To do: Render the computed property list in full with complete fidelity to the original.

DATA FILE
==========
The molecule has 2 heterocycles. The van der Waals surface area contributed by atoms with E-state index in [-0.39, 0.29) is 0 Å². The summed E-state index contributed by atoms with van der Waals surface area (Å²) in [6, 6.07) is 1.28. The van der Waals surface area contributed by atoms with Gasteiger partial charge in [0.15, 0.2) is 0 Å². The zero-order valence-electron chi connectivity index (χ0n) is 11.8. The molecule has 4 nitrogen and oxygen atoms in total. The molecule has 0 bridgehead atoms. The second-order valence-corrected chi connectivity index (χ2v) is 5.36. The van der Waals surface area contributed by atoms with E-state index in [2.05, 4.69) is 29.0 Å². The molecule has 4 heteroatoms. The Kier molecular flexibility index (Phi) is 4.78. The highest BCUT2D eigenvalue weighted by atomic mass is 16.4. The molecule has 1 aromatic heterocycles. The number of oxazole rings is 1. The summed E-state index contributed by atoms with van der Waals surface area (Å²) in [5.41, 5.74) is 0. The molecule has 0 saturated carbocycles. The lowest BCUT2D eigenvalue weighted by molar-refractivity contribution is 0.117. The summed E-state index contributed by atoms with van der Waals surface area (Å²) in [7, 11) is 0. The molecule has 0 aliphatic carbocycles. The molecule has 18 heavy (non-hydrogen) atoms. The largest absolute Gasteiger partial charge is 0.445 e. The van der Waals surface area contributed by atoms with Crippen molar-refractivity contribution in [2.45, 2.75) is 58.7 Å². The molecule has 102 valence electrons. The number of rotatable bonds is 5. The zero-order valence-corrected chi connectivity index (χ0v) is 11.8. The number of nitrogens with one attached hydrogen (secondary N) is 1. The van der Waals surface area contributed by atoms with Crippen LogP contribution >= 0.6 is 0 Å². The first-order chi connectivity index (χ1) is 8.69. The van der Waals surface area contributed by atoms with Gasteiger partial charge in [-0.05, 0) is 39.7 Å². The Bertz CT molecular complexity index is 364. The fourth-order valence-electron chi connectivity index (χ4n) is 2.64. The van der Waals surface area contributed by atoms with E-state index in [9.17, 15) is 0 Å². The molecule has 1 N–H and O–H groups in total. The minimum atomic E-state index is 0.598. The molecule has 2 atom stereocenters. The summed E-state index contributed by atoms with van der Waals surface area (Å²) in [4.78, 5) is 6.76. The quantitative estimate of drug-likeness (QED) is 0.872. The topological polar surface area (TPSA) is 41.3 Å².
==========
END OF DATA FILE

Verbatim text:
The molecule has 2 heterocycles. The van der Waals surface area contributed by atoms with E-state index in [-0.39, 0.29) is 0 Å². The summed E-state index contributed by atoms with van der Waals surface area (Å²) in [6, 6.07) is 1.28. The van der Waals surface area contributed by atoms with Gasteiger partial charge in [0.15, 0.2) is 0 Å². The zero-order valence-electron chi connectivity index (χ0n) is 11.8. The molecule has 4 nitrogen and oxygen atoms in total. The molecule has 0 bridgehead atoms. The second-order valence-corrected chi connectivity index (χ2v) is 5.36. The van der Waals surface area contributed by atoms with E-state index in [2.05, 4.69) is 29.0 Å². The molecule has 4 heteroatoms. The Kier molecular flexibility index (Phi) is 4.78. The highest BCUT2D eigenvalue weighted by atomic mass is 16.4. The molecule has 1 aromatic heterocycles. The number of oxazole rings is 1. The summed E-state index contributed by atoms with van der Waals surface area (Å²) in [5.41, 5.74) is 0. The molecule has 0 saturated carbocycles. The lowest BCUT2D eigenvalue weighted by molar-refractivity contribution is 0.117. The summed E-state index contributed by atoms with van der Waals surface area (Å²) in [7, 11) is 0. The molecule has 0 aliphatic carbocycles. The molecule has 18 heavy (non-hydrogen) atoms. The largest absolute Gasteiger partial charge is 0.445 e. The van der Waals surface area contributed by atoms with Crippen molar-refractivity contribution in [2.45, 2.75) is 58.7 Å². The molecule has 102 valence electrons. The number of rotatable bonds is 5. The zero-order valence-corrected chi connectivity index (χ0v) is 11.8. The number of nitrogens with one attached hydrogen (secondary N) is 1. The van der Waals surface area contributed by atoms with Crippen LogP contribution >= 0.6 is 0 Å². The first-order chi connectivity index (χ1) is 8.69. The van der Waals surface area contributed by atoms with Gasteiger partial charge in [-0.05, 0) is 39.7 Å². The Bertz CT molecular complexity index is 364. The fourth-order valence-electron chi connectivity index (χ4n) is 2.64. The van der Waals surface area contributed by atoms with E-state index in [9.17, 15) is 0 Å². The molecule has 1 N–H and O–H groups in total. The minimum atomic E-state index is 0.598. The molecule has 2 atom stereocenters. The summed E-state index contributed by atoms with van der Waals surface area (Å²) in [4.78, 5) is 6.76. The quantitative estimate of drug-likeness (QED) is 0.872. The topological polar surface area (TPSA) is 41.3 Å².